Muddy Times




Visiting our schools—both for our school inspectors and for me—is muddy work, and it’s not uncommon (as in this case) that you end up on a boat with not just fellow travellers, but ducks, live fish swimming in buckets, and even cows.  (How they get a cow on board what is not much more than an oversize rowing boat is another story!)    

In this case, we were on our way to Char Kachua, to visit one our newest schools.  The river Tetulia is not Bangladesh’s biggest, but by Australian standards, an absolute monster.  Last year a boat carrying one of our teachers capsized with everyone on board, thankfully, surviving.  These journeys used to be pretty scary for me, as I have an outsized fear of drowning proportional to the stories I’ve heard (and occasionally seen) of boats tipping over.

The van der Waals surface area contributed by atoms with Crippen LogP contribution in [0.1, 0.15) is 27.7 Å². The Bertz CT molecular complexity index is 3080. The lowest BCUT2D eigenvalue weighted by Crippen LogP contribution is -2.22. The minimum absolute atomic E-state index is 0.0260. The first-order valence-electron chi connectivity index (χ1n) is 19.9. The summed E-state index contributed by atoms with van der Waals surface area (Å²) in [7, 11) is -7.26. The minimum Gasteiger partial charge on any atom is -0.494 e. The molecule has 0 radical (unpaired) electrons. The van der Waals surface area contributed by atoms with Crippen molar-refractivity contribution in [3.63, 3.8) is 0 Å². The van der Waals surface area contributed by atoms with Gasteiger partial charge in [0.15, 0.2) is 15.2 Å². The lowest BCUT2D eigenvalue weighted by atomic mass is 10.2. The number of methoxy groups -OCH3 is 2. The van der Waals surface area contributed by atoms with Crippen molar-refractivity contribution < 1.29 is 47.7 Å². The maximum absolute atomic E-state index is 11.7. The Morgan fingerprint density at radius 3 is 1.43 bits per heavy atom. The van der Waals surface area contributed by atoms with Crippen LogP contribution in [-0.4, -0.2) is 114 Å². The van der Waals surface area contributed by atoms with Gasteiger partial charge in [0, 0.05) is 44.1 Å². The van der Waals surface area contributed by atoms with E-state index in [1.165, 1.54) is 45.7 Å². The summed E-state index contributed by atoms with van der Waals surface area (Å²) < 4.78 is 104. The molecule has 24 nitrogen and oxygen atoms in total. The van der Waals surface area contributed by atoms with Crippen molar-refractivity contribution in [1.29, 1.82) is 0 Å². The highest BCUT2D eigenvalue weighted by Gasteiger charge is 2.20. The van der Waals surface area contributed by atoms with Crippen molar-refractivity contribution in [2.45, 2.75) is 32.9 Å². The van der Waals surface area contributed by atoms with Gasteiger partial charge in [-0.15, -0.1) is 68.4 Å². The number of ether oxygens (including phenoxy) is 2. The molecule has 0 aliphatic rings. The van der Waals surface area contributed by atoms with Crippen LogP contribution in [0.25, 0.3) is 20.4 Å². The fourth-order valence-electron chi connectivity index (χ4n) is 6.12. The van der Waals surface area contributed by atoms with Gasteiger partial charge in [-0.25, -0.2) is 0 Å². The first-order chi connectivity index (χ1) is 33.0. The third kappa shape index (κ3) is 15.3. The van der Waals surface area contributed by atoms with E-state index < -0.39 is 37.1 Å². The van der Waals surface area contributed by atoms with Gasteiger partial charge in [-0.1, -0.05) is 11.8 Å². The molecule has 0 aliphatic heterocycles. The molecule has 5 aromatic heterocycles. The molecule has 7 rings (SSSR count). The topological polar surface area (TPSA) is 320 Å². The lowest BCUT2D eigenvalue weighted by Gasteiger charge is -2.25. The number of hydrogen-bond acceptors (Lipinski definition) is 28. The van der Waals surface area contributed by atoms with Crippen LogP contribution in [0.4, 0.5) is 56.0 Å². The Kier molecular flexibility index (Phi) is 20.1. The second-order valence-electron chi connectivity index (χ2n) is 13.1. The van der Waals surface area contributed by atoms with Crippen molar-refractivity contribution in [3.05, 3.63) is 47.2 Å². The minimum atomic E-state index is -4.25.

This time, three trawlers went over in what we call in Australia not particularly rough weather.  Over 20 sailors/ fishermen drowned.  As far as I can tell these boats, even the ocean going ones, have no keel, and they hop skip and quiver with every wave.  The children by and large, as soon as they are old enough, love to swim in the not-very—pristine waters, and even in the monsoon seem to take childlike delight in the sheer child-like muddiness of it all.  Cricket matches take place at crossroads where the bitumen is big enough to allow at least a decent wicket (and pretty well no outfield), while soccer matches are simply slip-slide mud fests.  The game, however, must go on.

Olav Murlink

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